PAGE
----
Understand how a poetic movement spurred painters on to express inner truths, not subjective realities
Vision of the Sermon (Jacob Wrestling with the Angel), 1888 by Paul Gauguin. As reproduced in Art in Time
On 18 September 1886 The Symbolist Manifesto was published in Paris’s Le Figaro newspaper. Written by the Greek-born critic and poet Jean Moréas, it focussed on literature, particularly on poets such as Charles Baudelaire. However, Moréas’s assertion that art should express ideas and moods - visual symbols for the invisible, inner world - rather than hard social and visual realities, as favoured by earlier writers, was soon adopted more widely throughout the arts.
The French painter Odilon Redon - born on this day, April 20, in 1840 - had laboured in relative obscurity, until he provided illustrations for the successful 1884 novel À Rebours (Against Nature) by Joris-Karl Huysmans. This book description with one man’s inner life and aesthetic references was a direct rejection of gritty realism, just as Redon’s noirs – charcoal or lithographic evocations of nature’s hidden anima, such as The Marsh Flower, A Sad Human Head expressed subjective truths, using “the logic of the visible at the service of the invisible” as the artist himself put it.
The Marsh Flower, A Sad Human Head (1885) by Odilon Redon. As reproduced in Art in Time
Redon was not alone in wanting to find a deeper truth via figurative art. The poet, critic and painter G. Albert Aurier was one of the first to identify Symbolism in other, better-known artists, as our book Art in Time explains.
“Aurier declared Vincent van Gogh a Symbolist in 1890,” explains the text, “calling attention to the Dutchman’s use of colour and line to suggest ideas and moods rather than visual realities, and the way his paintings were expressive of personal temperament. Van Gogh’s many letters to his friends and family, including to his brother Theo, corroborate Aurier’s assessment. Van Gogh said of the Night Café , for instance, that it was ‘one of the ugliest’ pictures he had ever done, because he was trying ‘to express the terrible passions of humanity by means of red and green’. The perspective distortions, the vibrant, clashing colour, the thick impasto paint and the shimmering yellow gas lamps in the ceiling create a sense of a pulsating force that animates the café, if not the inhabitants, who sit hunched over their drinks at the margins of the vortexing space.
The Night Cafe (1888) by Vincent van Gogh. As reproduced in Art in Time
“Despite his deep admiration for van Gogh, Aurier declared the leader of the Symbolist tendency in painting to be Paul Gauguin, exemplified by Vision After the Sermon (Jacob Wrestling the Angel) . Having just emerged from a sermon performed by the priest visible at the far right, a group of traditionally dressed Breton women have a collective vision of Jacob wrestling the angel. The wrestling figures appear in the upper right, beyond the trunk of a tree that bifurcates the scene, cutting across the brilliant flat red field of the background. In a letter to van Gogh, Gauguin made clear his Symbolist intentions, writing that ‘the landscape and the fight only exist in the imagination of the people praying after the sermon.’”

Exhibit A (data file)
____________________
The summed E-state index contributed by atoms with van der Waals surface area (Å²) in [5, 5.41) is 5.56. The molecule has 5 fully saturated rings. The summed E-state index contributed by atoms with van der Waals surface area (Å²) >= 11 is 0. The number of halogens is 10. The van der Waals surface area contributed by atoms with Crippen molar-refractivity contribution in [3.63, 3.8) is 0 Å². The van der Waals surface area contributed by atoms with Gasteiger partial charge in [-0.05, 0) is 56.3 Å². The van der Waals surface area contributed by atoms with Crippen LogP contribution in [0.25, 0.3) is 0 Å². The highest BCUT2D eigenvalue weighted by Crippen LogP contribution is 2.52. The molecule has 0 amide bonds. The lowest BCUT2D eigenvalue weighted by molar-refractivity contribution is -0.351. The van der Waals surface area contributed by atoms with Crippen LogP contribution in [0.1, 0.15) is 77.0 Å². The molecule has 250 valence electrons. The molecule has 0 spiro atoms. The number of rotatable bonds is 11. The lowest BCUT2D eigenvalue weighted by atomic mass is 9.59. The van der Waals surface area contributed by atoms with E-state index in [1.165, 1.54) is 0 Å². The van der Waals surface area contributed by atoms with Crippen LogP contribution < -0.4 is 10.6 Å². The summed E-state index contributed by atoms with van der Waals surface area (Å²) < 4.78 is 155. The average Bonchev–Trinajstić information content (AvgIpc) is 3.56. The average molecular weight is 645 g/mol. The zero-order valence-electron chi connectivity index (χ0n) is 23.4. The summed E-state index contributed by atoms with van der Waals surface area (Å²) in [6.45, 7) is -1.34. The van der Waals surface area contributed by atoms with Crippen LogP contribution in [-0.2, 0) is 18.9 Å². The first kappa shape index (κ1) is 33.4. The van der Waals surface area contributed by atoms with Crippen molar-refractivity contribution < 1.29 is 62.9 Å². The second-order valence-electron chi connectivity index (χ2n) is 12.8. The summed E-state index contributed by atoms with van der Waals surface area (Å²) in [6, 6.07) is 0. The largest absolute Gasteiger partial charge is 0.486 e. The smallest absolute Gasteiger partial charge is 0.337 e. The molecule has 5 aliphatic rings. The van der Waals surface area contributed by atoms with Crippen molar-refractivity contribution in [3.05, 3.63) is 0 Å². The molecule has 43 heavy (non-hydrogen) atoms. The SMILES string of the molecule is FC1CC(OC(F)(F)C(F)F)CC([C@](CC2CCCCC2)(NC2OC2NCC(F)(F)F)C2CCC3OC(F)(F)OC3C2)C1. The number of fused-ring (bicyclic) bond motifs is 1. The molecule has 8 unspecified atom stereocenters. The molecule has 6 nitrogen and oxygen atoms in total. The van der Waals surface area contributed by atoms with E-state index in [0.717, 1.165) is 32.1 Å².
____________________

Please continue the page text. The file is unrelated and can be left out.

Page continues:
“Aurier articulated what was meant by Symbolism in painting: it should express the idea through symbols, be synthetic, subjective and, as a consequence, decorative. For some Symbolists, this indirect communication, rather than direct representation, went hand in hand with a weariness with modernity that necessitated withdrawal from society.”
The Scream (1893) by Edvard Munch
This tendency to withdraw did not help the Symbolist movement. Van Gogh was dead before the movement truly got underway, and Gauguin relocated to Tahiti soon thereafter.
Nevertheless, Redon continued to draw from his inner dreams and nightmares, while the principle that a figurative work can express not hard, outward reality, but a deeper inner truth can be seen in the most famous, successful and prescient work produced in the final decade of the 19th century.
“The Norwegian Edvard Munch united many of these themes in possibly his most famous work, The Scream.,” concludes Art in Time. “A powerful image of anxiety and alienation, the painting shows a wide-eyed spectral figure thrown against the picture plane by the sharp diagonal of the bridge on which he stands, mouth open in a silent scream that seems to cause the brightly coloured sky and landscape beyond to writhe in response.”